. . . scream . . . [Screams.] . . . then listen . . . [Silence.] . . . scream again . . . [Screams again.] . . . then listen again . . . [Silence.] . . . no . . . spared that . . . all silent as the grave . . . no part— . . . what? . . the buzzing? . . yes . . . all silent but for the buzzing . . . so-called . . . no part of her moving . . . that she could feel . . . just the eyelids . . . presumably . . . on and off . . . shut out the light . . . reflex they call it . . . no feeling of any kind . . . but the lids . . . even best of times . . . who feels them? . . opening . . . shutting . . . all that moisture . . . but the brain still . . . still sufficiently . . . oh very much so! . . at this stage . . . in control . . . under control . . . to question even this . . . for on that April morning .. . so it reasoned . . . that April morning . . . she fixing with her eye . . . a distant bell . . . as she hastened towards it . . . fixing it with her eye . . . lest it elude her . . . had not all gone out . . . all that light . . . of itself . . . without any . . . any . . . on her part . . . so on . . . so on it reasoned . . . vain questionings . . . and all dead still . . . sweet silent as the grave . . . when suddenly . . . gradually . . . she realiz— . . . what? . . the buzzing? . . yes . . . all dead still but for the buzzing . . . when suddenly she realized . . . words were— . . . what? . . who? . . no! . . she! . . [Pause and movement 2.] . . . realized . . . words were coming . . . imagine! . . words were coming . . . a voice she did not recognize . . . at first . . . so long since it had sounded . . . then finally had to admit . . . could be none other . . . than her own . . . certain vowel sounds . . . she had never heard . . . elsewhere . . . so that people would stare . . . the rare occasions . . . once or twice a year . . . always winter some strange reason . . . stare at her uncomprehending . . . and now this stream . . . steady stream . . . she who had never . . . on the contrary . . . practically speechless . . . all her days . . . how she survived! . . even shopping . . . out shopping . . . busy shopping centre . . . supermart . . . just hand in the list . . . with the bag . . . old black shopping bag . . . then stand there waiting . . . any length of time . . . middle of the throng . . . motionless . . . staring into space . . . mouth half open as usual . . . till it was back in her hand . . . the bag back in her hand . . . then pay and go . . . not as much as good-bye . . . how she survived! . . and now this stream . . . not catching the half of it . . . not the quarter . . . no idea . . . what she was saying . . . imagine! . . no idea what she was saying! . . till she began trying to . . . delude herself . . . it was not hers at all . . . not her voice at all . . . and no doubt would have . . . vital she should . . . was on the point . . . after long efforts . . . when suddenly she felt . . . gradually she felt . . . her lips moving . . . imagine! . . her lips moving! . . as of course till then she had not . . . and not alone the lips . . . the cheeks . . . the jaws . . . the whole face . . . all those— . . . what? . . the tongue? . . yes . . . the tongue in the mouth . . . all those contortions without which . . . no speech possible . . . and yet in the ordinary way . . . not felt at all . . . so intent one is . . . on what one is saying . . . the whole being . . . hanging on its words . . . so that not only she had . . . had she . . . not only had she . . . to give up . . . admit hers alone . . . her voice alone . . . but this other awful thought . . . oh long after . . . sudden flash . . . even more awful if possible . . . that feeling was coming back . . . imagine! . . feeling coming back! . . starting at the top . . . then working down . . . the whole machine . . . but no . . . spared that . . . the mouth alone . . . so far . . . ha! . . so far . . . then thinking . . . oh long after . . . sudden flash . . . it can’t go on . . . all this . . . all that . . . steady stream . . . straining to hear . . . make something of it . . . and her own thoughts . . . make something of them . . . all— . . . what! . . the buzzing? . . yes . . . all the time the buzzing . . . so-called . . . all that together . . . imagine! . . whole body like gone . . . just the mouth . . . lips . . . cheeks . . . jaws . . .never— . . . what? . . tongue? . . yes . . . lips . . . cheeks . . . jaws . . . tongue . . . never still a second . . . mouth on fire . . . stream of words . . . in her ear . . . practically in her ear . . . not catching the half . . . not the quarter . . . no idea what she’s saying . . . imagine! . . no idea what she’s saying! . . and can’t stop . . . no stopping it . . . she who but a moment before . . . but a moment! . . could not make a sound . . . no sound of any kind . . . now can’t stop . . . imagine! . . can’t stop the stream . . . and the whole brain begging . . . something begging in the brain . . . begging the mouth to stop . . . pause a moment . . . if only for a moment . . . and no response . . . as if it hadn’t heard . . . or couldn’t . . . couldn’t pause a second . . . like maddened . . . all that together . . . straining to hear . . . piece it together . . . and the brain . . . raving away on its own . . . trying to make sense of it . . . or make it stop . . . or in the past . . . dragging up the past . . . flashes from all over . . . walks mostly . . . walking all her days . . . day after day . . . a few steps then stop . . . stare into space . . . then on . . . a few more . . . stop and stare again . . . so on . . . drifting around . . . day after day . . . or that time she cried . . . the one time she could remember . . . since she was a baby . . . must have cried as a baby . . . perhaps not . . . not essential to life . . . just the birth cry to get her going . . . breathing . . . then no more till this . . . old hag already . . . sitting staring at her hand . . . where was it? . . Croker’s Acres . . . one evening on the way home . . . home! . . a little mound in Croker’s Acres . . . dusk . . . sitting staring at her hand . . . there in her lap . . . palm upward . . . suddenly saw it wet . . . the palm . . . tears presumably . . . hers presumably . . . no one else for miles . . . no sound . . . just the tears . . . sat and watched them dry . . . all over in a second . . . or grabbing at straw . . . the brain . . . flickering away on its own . . . quick grab and on . . . nothing there . . . on to the next . . . bad as the voice . . . worse . . . as little sense . . . all that together . . . can’t— . . . what? . . the buzzing? . . yes . . . all the time the buzzing . . . dull roar like falls . . . and the beam . . . flickering on and off . . . starting to move around . . . like moonbeam but not . . . all part of the same . . . keep an eye on that too . . . corner of the eye . . . all that together . . . can’t go on . . . God is love . . . she’ll be purged . . . back in the field . . . morning sun . . . April . . . sink face down in the grass . . . nothing but the larks . . . so on . . . grabbing at the straw . . . straining to hear . . . the odd word . . . make some sense of it . . . whole body like gone . . . just the mouth . . . like maddened . . . and can’t stop . . . no stopping it . . . something she— . . . something she had to— . . . what? . . who? . . no! . . she! . . [Pause and movement 3.] . . . something she had to— . . . what? . . the buzzing? . . yes . . . all the time the buzzing . . . dull roar . . . in the skull . . . and the beam . . . ferreting around . . . painless . . . so far . . . ha! . . so far . . . then thinking . . . oh long after . . . sudden flash . . . perhaps something she had to . . . had to . . . tell . . . could that be it? . . something she had to . . . tell . . . tiny little thing . . . before its time . . . godforsaken hole . . . no love . . . spared that . . . speechless all her days . . . practically speechless . . . how she survived! . . that time in court . . . what had she to say for herself . . . guilty or not guilty . . . stand up woman . . . speak up woman . . . stood there staring into space . . . mouth half open as usual . . . waiting to be led away . . . glad of the hand on her arm . . . now this . . . something she had to tell . . . could that be it? . . something that would tell . . . how it was . . . how she— . . . what? . . had been? . . yes . . . something that would tell how it had been . . . how she had lived . . . lived on and on . . . guilty or not . . . on and on . . . to be sixty . . . somethingshe— . . . what? . . seventy? . . good God! . . on and on to be seventy . . . something she didn’t know herself . . . wouldn’t know if she heard . . . then forgiven . . . God is love . . . tender mercies . . . new every morning . . . back in the field . . . April morning . . . face in the grass . . . nothing but the larks . . . pick it up there . . . get on with it from there . . . another few— . . . what? . . not that? . . nothing to do with that? . . nothing she could tell? . . all right . . . nothing she could tell . . . try something else . . . think of something else . . . oh long after . . . sudden flash . . . not that either . . . all right . . . something else again . . . so on . . . hit on it in the end . . . think everything keep on long enough . . . then forgiven . . . back in the— . . . what? . . not that either? . . nothing to do with that either? . . nothing she could think? . . all right . . . nothing she could tell . . . nothing she could think . . . nothing she— . . . what? . . who? . . no! . . she! . . [Pause and movement 4.] . . . tiny little thing . . . out before its time . . . godforsaken hole . . . no love . . . spared that . . . speechless all her days . . . practically speechless . . . even to herself . . . never out loud . . . but not completely . . . sometimes sudden urge . . . once or twice a year . . . always winter some strange reason . . . the long evenings . . . hours of darkness . . . sudden urge to . . . tell . . . then rush out stop the first she saw . . . nearest lavatory . . . start pouring it out . . . steady stream . . . mad stuff . . . half the vowels wrong . . . no one could follow . . . till she saw the stare she was getting . . . then die of shame . . . crawl back in . . . once or twice a year . . . always winter some strange reason . . . long hours of darkness . . . now this . . . this . . . quicker and quicker . . . the words . . . the brain . . . flickering away like mad . . . quick grab and on . . . nothing there . . . on somewhere else . . . try somewhere else . . . all the time something begging . . . something in her begging . . . begging it all to stop . . . unanswered . . . prayer unanswered . . . or unheard . . . too faint . . . so on . . . keep on . . . trying . . . not knowing what . . . what she was trying . . . what to try . . . whole body like gone . . . just the mouth . . . like maddened . . . so on . . . keep— . . . what? . . the buzzing? . . yes . . . all the time the buzzing . . . dull roar like falls . . . in the skull . . . and the beam . . . poking around . . . painless . . . so far . . . ha! . . so far . . . all that . . . keep on . . . not knowing what . . . what she was— . . . what? . . who? . . no! . . she! . . SHE! . . [Pause.] . . . what she was trying . . . what to try . . . no matter . . . keep on . . . [Curtain starts down.] . . . hit on it in the end . . . then back . . . God is love . . . tender mercies . . . new every morning . . . back in the field . . . April morning . . . face in the grass . . . nothing but the larks . . . pick it up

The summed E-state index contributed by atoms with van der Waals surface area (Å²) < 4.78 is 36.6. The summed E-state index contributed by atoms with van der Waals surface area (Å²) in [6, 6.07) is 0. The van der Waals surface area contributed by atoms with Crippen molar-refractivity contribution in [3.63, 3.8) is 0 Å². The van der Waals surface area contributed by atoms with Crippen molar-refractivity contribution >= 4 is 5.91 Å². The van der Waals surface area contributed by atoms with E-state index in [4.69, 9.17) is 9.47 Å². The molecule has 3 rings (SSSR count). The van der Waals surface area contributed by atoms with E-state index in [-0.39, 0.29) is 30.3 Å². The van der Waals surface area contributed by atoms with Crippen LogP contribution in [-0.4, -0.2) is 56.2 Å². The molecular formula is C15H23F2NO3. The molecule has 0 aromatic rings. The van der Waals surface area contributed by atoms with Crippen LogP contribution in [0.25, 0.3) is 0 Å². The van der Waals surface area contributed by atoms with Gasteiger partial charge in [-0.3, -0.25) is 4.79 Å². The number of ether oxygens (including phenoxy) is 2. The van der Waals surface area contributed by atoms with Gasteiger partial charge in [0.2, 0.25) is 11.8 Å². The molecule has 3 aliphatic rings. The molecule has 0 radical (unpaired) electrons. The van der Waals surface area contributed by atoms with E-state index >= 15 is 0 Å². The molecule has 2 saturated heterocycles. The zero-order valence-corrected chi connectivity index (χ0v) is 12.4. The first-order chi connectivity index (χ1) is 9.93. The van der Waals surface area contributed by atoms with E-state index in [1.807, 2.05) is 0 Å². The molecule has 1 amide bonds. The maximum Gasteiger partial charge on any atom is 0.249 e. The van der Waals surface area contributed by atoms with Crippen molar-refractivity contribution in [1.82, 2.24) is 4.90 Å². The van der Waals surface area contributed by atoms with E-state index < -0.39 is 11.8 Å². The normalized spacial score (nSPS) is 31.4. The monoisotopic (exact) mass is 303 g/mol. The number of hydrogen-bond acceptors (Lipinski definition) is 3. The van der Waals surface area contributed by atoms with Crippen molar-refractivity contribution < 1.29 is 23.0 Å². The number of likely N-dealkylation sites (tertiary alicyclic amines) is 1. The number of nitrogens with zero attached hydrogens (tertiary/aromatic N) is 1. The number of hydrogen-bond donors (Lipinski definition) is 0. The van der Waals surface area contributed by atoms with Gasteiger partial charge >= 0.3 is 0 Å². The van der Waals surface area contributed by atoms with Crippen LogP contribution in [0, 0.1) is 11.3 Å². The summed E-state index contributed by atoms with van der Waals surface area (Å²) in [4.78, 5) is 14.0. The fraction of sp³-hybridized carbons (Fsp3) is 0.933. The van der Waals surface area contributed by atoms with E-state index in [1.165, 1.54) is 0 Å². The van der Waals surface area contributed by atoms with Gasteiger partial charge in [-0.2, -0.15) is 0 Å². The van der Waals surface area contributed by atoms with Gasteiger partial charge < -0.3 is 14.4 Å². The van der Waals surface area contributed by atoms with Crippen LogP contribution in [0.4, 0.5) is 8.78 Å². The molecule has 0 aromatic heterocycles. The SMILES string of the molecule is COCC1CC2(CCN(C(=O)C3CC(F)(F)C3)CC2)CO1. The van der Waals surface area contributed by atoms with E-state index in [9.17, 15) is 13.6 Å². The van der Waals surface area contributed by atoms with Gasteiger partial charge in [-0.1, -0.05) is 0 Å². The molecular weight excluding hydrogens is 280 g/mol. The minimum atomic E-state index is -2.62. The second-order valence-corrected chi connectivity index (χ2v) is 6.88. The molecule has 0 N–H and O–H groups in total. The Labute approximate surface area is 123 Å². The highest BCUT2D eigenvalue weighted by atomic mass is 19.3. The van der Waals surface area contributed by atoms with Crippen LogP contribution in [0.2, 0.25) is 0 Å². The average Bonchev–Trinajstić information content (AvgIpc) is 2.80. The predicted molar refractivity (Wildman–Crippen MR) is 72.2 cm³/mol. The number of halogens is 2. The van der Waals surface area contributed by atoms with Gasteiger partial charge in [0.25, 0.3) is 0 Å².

[Curtain fully down. House dark. Voice continues behind curtain, unintelligible, 10 seconds, ceases as house lights up.]